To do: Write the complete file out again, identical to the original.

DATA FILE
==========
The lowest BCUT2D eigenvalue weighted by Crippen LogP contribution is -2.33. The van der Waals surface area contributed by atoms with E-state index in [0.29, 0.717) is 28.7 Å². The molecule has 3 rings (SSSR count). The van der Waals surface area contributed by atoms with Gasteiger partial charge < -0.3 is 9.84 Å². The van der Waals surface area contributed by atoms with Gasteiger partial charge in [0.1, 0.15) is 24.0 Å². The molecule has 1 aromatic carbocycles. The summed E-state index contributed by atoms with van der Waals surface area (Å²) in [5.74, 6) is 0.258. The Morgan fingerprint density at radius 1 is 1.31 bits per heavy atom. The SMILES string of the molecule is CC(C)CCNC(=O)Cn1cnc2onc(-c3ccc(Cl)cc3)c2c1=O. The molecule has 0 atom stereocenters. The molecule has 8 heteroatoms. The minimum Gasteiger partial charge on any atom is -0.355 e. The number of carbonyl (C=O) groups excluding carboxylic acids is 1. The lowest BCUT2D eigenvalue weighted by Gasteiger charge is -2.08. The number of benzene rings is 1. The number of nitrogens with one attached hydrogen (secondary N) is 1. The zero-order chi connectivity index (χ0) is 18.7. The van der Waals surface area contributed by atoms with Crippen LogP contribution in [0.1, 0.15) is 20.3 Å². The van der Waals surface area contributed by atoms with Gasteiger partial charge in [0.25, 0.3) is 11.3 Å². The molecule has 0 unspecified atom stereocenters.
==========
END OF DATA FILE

The lowest BCUT2D eigenvalue weighted by Crippen LogP contribution is -2.33. The van der Waals surface area contributed by atoms with E-state index in [0.29, 0.717) is 28.7 Å². The molecule has 3 rings (SSSR count). The van der Waals surface area contributed by atoms with Gasteiger partial charge < -0.3 is 9.84 Å². The van der Waals surface area contributed by atoms with Gasteiger partial charge in [0.1, 0.15) is 24.0 Å². The molecule has 1 aromatic carbocycles. The summed E-state index contributed by atoms with van der Waals surface area (Å²) in [5.74, 6) is 0.258. The Morgan fingerprint density at radius 1 is 1.31 bits per heavy atom. The SMILES string of the molecule is CC(C)CCNC(=O)Cn1cnc2onc(-c3ccc(Cl)cc3)c2c1=O. The molecule has 0 atom stereocenters. The molecule has 8 heteroatoms. The minimum Gasteiger partial charge on any atom is -0.355 e. The number of carbonyl (C=O) groups excluding carboxylic acids is 1. The lowest BCUT2D eigenvalue weighted by Gasteiger charge is -2.08. The number of benzene rings is 1. The number of nitrogens with one attached hydrogen (secondary N) is 1. The zero-order chi connectivity index (χ0) is 18.7. The van der Waals surface area contributed by atoms with Crippen LogP contribution in [0.1, 0.15) is 20.3 Å². The van der Waals surface area contributed by atoms with Gasteiger partial charge in [0.25, 0.3) is 11.3 Å². The molecule has 0 unspecified atom stereocenters.